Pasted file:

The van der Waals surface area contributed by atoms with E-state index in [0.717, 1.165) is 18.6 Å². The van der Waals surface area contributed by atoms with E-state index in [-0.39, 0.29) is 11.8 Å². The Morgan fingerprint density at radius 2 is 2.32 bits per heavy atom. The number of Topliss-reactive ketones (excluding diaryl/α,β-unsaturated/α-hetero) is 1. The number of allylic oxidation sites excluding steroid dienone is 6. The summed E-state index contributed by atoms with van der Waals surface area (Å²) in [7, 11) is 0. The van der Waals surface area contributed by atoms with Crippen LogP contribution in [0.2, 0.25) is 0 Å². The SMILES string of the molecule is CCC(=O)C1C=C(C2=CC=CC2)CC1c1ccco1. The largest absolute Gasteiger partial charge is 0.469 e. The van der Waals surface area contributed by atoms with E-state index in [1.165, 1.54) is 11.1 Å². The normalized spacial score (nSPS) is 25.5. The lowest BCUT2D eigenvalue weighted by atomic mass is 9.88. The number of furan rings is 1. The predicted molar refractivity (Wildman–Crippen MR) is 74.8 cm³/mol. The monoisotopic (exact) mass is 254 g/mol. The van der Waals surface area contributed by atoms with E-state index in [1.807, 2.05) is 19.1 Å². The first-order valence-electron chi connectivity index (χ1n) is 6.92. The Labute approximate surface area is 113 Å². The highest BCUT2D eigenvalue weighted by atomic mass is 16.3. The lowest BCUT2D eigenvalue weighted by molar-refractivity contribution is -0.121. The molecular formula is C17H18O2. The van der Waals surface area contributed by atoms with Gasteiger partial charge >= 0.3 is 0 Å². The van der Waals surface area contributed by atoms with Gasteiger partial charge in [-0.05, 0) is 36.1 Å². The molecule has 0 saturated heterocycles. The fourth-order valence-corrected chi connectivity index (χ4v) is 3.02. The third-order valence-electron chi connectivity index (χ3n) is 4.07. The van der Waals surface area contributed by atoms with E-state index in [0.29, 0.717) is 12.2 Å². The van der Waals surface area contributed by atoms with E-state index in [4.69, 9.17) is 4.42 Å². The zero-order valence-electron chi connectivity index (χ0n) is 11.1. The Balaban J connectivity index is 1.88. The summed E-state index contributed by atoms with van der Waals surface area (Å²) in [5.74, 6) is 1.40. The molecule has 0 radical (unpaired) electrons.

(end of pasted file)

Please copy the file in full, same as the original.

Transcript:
The van der Waals surface area contributed by atoms with E-state index in [0.717, 1.165) is 18.6 Å². The van der Waals surface area contributed by atoms with E-state index in [-0.39, 0.29) is 11.8 Å². The Morgan fingerprint density at radius 2 is 2.32 bits per heavy atom. The number of Topliss-reactive ketones (excluding diaryl/α,β-unsaturated/α-hetero) is 1. The number of allylic oxidation sites excluding steroid dienone is 6. The summed E-state index contributed by atoms with van der Waals surface area (Å²) in [7, 11) is 0. The van der Waals surface area contributed by atoms with Crippen LogP contribution in [0.2, 0.25) is 0 Å². The SMILES string of the molecule is CCC(=O)C1C=C(C2=CC=CC2)CC1c1ccco1. The largest absolute Gasteiger partial charge is 0.469 e. The van der Waals surface area contributed by atoms with E-state index in [1.165, 1.54) is 11.1 Å². The normalized spacial score (nSPS) is 25.5. The lowest BCUT2D eigenvalue weighted by atomic mass is 9.88. The number of furan rings is 1. The predicted molar refractivity (Wildman–Crippen MR) is 74.8 cm³/mol. The monoisotopic (exact) mass is 254 g/mol. The van der Waals surface area contributed by atoms with E-state index in [1.807, 2.05) is 19.1 Å². The first-order valence-electron chi connectivity index (χ1n) is 6.92. The Labute approximate surface area is 113 Å². The highest BCUT2D eigenvalue weighted by atomic mass is 16.3. The lowest BCUT2D eigenvalue weighted by molar-refractivity contribution is -0.121. The molecular formula is C17H18O2. The van der Waals surface area contributed by atoms with Gasteiger partial charge >= 0.3 is 0 Å². The van der Waals surface area contributed by atoms with Gasteiger partial charge in [-0.05, 0) is 36.1 Å². The molecule has 0 saturated heterocycles. The fourth-order valence-corrected chi connectivity index (χ4v) is 3.02. The third-order valence-electron chi connectivity index (χ3n) is 4.07. The van der Waals surface area contributed by atoms with E-state index in [0.29, 0.717) is 12.2 Å². The van der Waals surface area contributed by atoms with E-state index in [4.69, 9.17) is 4.42 Å². The zero-order valence-electron chi connectivity index (χ0n) is 11.1. The Balaban J connectivity index is 1.88. The summed E-state index contributed by atoms with van der Waals surface area (Å²) in [5.74, 6) is 1.40. The molecule has 0 radical (unpaired) electrons.